VOLUME 42 | NUMBER 4 | AUGUST 2007
The Impacts of the State Children's Health Insurance Program on Children Who Enroll: Findings from Ten States
Objective. Examine the extent to which enrollment in the State Children's Health Insurance Program (SCHIP) affects access to care and service use in 10 states that account for over 60 percent of all SCHIP enrollees.
Data Sources/Study Setting. Surveys of 16,700 SCHIP enrollees were conducted in 2002 as part of a congressionally mandated study. Three domains of SCHIP enrollees were included: (1) children who were recently enrolled in SCHIP, (2) those who had been enrolled in SCHIP for 5 months or more, and (3) those who had recently disenrolled from SCHIP. Response rates varied across states and domains but were clustered between 75 and 80 percent. Five different types of indicators were examined: (1) service use; (2) unmet need; (3) parental perceptions about being able to meet their child's health care needs; (4) presence and type of a usual source of care; and (5) provider communication and accessibility.
Study Design. The experiences SCHIP enrollees have while on the program are compared with those a separate sample of children had before enrolling using a separate sample pretest and posttest design, controlling for observable characteristics of the children and their families.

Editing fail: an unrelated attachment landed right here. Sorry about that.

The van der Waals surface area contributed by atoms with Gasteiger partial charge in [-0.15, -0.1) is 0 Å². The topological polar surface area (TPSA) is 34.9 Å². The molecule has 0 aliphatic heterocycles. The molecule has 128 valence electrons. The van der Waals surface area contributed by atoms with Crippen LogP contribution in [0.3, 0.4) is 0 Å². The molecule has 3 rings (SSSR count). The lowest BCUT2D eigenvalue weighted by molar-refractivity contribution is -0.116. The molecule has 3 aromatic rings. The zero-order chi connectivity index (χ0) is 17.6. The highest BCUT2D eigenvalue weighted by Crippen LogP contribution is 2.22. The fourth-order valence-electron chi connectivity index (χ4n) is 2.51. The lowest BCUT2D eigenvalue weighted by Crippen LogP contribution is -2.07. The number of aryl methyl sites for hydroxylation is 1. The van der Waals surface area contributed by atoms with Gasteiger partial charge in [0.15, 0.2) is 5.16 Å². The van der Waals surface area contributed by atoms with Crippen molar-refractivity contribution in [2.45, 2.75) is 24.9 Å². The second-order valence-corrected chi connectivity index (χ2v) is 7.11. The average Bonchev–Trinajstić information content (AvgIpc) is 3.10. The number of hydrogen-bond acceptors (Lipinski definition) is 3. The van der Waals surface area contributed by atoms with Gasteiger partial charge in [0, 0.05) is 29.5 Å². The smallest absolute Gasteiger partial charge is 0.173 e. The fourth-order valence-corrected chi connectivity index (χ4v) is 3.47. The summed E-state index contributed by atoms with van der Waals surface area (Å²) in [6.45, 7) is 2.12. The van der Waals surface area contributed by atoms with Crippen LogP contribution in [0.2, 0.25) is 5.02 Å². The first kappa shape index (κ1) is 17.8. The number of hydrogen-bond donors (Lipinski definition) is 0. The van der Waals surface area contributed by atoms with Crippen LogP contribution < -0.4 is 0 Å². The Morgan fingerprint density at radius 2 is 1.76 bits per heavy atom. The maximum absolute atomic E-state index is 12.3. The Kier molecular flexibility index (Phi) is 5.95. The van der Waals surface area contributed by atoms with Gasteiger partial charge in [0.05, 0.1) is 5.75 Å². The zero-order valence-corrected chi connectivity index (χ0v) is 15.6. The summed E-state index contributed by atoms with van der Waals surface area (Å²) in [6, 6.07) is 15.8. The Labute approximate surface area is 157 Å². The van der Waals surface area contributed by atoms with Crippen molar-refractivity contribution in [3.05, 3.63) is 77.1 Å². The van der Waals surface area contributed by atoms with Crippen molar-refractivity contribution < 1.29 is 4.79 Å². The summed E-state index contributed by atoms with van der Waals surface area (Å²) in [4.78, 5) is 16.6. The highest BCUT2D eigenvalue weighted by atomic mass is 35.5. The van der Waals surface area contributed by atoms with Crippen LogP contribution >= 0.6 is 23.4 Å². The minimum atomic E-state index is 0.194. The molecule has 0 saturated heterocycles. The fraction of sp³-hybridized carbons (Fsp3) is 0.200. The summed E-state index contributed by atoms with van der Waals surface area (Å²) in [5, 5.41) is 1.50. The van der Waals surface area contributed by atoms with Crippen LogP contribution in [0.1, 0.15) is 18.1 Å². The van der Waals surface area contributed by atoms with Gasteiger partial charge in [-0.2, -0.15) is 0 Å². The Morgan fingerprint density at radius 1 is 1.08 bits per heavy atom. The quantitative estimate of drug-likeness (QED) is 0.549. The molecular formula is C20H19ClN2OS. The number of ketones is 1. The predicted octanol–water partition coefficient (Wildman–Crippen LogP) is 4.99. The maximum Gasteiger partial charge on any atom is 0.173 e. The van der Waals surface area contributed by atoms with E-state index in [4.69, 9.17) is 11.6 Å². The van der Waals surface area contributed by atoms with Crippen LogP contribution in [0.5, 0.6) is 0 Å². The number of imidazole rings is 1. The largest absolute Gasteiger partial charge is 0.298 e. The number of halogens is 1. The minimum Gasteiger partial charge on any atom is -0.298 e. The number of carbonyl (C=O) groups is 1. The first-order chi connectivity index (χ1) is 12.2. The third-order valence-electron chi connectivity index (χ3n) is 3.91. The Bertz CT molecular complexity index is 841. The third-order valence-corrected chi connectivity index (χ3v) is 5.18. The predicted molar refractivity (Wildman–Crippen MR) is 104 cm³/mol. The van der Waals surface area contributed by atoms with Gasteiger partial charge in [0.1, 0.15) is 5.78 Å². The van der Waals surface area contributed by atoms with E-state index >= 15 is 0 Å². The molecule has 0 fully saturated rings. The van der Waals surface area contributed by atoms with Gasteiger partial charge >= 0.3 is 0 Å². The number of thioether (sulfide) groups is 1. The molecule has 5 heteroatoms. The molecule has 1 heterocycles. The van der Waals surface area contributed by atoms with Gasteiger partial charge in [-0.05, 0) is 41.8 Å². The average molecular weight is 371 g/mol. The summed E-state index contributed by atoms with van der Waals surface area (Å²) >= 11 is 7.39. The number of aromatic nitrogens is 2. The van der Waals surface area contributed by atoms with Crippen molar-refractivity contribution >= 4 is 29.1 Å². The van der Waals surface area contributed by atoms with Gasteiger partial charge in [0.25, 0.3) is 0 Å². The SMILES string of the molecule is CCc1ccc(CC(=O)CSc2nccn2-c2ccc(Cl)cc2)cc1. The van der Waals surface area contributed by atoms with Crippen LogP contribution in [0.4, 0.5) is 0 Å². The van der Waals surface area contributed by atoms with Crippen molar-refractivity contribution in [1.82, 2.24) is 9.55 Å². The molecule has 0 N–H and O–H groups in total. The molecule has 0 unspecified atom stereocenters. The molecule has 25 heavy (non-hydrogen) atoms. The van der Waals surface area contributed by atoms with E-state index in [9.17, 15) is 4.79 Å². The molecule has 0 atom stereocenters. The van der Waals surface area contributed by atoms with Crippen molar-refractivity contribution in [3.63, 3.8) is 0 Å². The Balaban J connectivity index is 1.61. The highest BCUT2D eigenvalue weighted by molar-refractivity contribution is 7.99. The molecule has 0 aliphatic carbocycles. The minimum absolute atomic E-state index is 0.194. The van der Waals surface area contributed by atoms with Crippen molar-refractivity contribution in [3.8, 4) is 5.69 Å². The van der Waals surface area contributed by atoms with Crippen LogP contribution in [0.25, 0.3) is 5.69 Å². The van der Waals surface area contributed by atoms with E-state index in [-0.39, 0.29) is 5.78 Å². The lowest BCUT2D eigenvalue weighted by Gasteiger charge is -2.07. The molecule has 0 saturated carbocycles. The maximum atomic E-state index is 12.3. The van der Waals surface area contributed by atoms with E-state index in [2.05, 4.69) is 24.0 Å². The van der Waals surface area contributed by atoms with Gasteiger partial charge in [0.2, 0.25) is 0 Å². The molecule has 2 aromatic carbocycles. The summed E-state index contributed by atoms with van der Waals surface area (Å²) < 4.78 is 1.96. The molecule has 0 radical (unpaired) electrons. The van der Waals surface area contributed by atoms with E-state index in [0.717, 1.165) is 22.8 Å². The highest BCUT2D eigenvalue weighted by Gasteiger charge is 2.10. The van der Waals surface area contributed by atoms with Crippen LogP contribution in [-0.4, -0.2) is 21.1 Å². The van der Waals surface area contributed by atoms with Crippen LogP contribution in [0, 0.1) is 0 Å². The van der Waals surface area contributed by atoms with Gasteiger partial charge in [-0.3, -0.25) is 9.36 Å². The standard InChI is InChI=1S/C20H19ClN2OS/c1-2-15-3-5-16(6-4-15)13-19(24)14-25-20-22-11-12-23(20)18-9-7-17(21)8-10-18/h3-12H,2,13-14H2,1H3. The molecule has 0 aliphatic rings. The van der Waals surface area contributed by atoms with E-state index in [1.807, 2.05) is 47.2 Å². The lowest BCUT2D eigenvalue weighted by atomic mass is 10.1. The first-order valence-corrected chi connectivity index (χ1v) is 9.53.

Data Collection/Extraction Methods. The sample was drawn based on a list frame of SCHIP enrollees. The survey was administered in English and Spanish, by Computer-Assisted Telephone Interviewing (CATI). Field follow-up was used to locate families who could not be reached by telephone and these interviews were conducted by cellular telephone.
Principal Findings. SCHIP enrollment was found to improve access to care along a number of different dimensions, other things equal, particularly relative to being uninsured. Established SCHIP enrollees were more likely to receive office visits, preventive health and dental care, and specialty care, more likely to have a usual source for medical and dental care and to report better provider communication and accessibility, and less likely to have unmet needs, financial burdens, and parental worry associated with meeting their child's health care needs. The findings are robust with respect to alternative specifications and hold up for individual states and subgroups.
Conclusions. Enrollment in SCHIP appears to be improving children's access to primary health care services, which in turn is causing parents to have greater peace of mind about meeting their children's needs.
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